Who’s missing is this photograph… YOU!
It was pretty cool to see this Semipalmated Plover at Rock Harbor the other day. It was the first one I’ve seen this summer. It was wading in the water back by the boats on the Eastham side of the harbor.
The Semipalmated Plover has a black face, a black collar and orange legs and feet. I love the black-tipped orange bill. According to the Range Map, they spend their winters down south and summers in the Arctic. Maybe he is just passing through on his way up north?
Have you ever seen a Semipalmated Plover?
The benches are still empty but the weather is getting warmer and it’s almost time for summer on Cape Cod! I took this early morning photograph at Boat Meadow beach on Cape Cod Bay. Pretty soon someone will be enjoying that gorgeous view from those benches.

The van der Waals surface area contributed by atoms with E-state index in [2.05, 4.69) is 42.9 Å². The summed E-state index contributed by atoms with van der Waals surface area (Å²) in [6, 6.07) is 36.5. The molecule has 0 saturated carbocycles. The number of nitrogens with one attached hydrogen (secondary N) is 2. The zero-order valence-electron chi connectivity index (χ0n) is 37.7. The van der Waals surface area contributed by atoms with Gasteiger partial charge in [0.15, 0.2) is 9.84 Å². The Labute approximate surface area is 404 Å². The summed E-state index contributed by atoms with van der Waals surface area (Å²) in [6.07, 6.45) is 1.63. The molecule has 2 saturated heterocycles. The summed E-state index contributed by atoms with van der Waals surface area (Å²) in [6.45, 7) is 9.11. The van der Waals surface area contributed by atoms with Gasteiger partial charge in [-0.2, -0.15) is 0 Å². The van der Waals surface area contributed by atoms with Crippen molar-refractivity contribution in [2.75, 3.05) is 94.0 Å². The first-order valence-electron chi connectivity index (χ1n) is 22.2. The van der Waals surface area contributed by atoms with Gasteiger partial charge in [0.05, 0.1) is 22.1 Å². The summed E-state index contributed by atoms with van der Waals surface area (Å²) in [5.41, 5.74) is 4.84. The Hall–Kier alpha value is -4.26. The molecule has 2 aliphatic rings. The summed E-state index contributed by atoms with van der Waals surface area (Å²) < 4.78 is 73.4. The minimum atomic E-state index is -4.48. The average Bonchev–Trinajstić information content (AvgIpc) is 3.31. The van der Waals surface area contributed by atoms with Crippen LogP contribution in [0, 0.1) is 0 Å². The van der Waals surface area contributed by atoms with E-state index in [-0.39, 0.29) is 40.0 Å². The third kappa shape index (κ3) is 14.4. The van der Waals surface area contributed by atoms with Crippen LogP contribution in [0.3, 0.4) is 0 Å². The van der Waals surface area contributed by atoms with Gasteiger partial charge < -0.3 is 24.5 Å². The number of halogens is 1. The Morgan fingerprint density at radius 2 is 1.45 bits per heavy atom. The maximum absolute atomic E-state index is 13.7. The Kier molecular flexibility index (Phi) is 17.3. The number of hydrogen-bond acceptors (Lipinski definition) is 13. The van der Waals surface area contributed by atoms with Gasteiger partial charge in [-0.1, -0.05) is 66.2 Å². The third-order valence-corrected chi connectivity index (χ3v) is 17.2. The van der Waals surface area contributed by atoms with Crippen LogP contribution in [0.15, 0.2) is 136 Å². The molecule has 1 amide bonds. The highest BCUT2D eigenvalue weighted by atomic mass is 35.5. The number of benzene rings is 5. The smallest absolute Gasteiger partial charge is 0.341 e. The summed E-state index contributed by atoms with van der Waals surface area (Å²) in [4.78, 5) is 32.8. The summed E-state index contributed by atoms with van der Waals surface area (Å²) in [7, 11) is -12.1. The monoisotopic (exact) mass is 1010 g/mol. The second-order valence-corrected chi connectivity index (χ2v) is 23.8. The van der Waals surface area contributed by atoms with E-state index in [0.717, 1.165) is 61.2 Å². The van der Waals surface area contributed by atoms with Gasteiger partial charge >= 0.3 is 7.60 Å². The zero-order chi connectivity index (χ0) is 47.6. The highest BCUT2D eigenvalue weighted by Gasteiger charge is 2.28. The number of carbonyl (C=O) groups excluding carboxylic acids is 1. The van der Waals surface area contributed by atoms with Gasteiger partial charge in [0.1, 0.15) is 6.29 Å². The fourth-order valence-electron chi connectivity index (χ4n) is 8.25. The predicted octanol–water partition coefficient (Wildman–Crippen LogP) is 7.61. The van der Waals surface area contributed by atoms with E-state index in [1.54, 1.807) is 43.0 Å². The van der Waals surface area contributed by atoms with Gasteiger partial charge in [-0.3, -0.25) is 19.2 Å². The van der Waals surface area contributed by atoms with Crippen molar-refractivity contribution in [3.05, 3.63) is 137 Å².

Inviting, don’t you think?
These pink Lady Slippers were blooming on the side of the road and were so pretty. I love the shape of their flower…. like a little slipper.
Lady Slippers have a pink pouch and 4 reddish brown twisted petals atop a single stalk. The flowers that are 1 and 1/2′ to 2 and 1/2″ and bloom in May and June in the woodlands.
“Some species of lady slipper are listed as endangered or threatened in New England. Others, like the common Pink Lady’s Slipper, are listed as “special concern” under the Native Plant Protection Act.”
So pretty, don’t you think?
I had just photographed a Piping Plover wading in the water at Rock Harbor when I saw this other bird nearby. At first, I thought it was another Willet, as they have been very abundant everywhere this summer.
It wasn’t until I got home and was looking on the computer when Phil said, “Look at those yellow legs!” Hmmmm. I quickly looked up on my iBird Pro if Willets have yellow legs. No, they don’t. And there on the iBird Willet page, it described the Greater Yellowlegs as similar but “smaller and slimmer with a more slender bill and yellow legs, and lacking the black and white wing pattern.”
Thank you, IBird Pro for making it so easy to research the Greater Yellowlegs. Beautiful bird, don’t you think?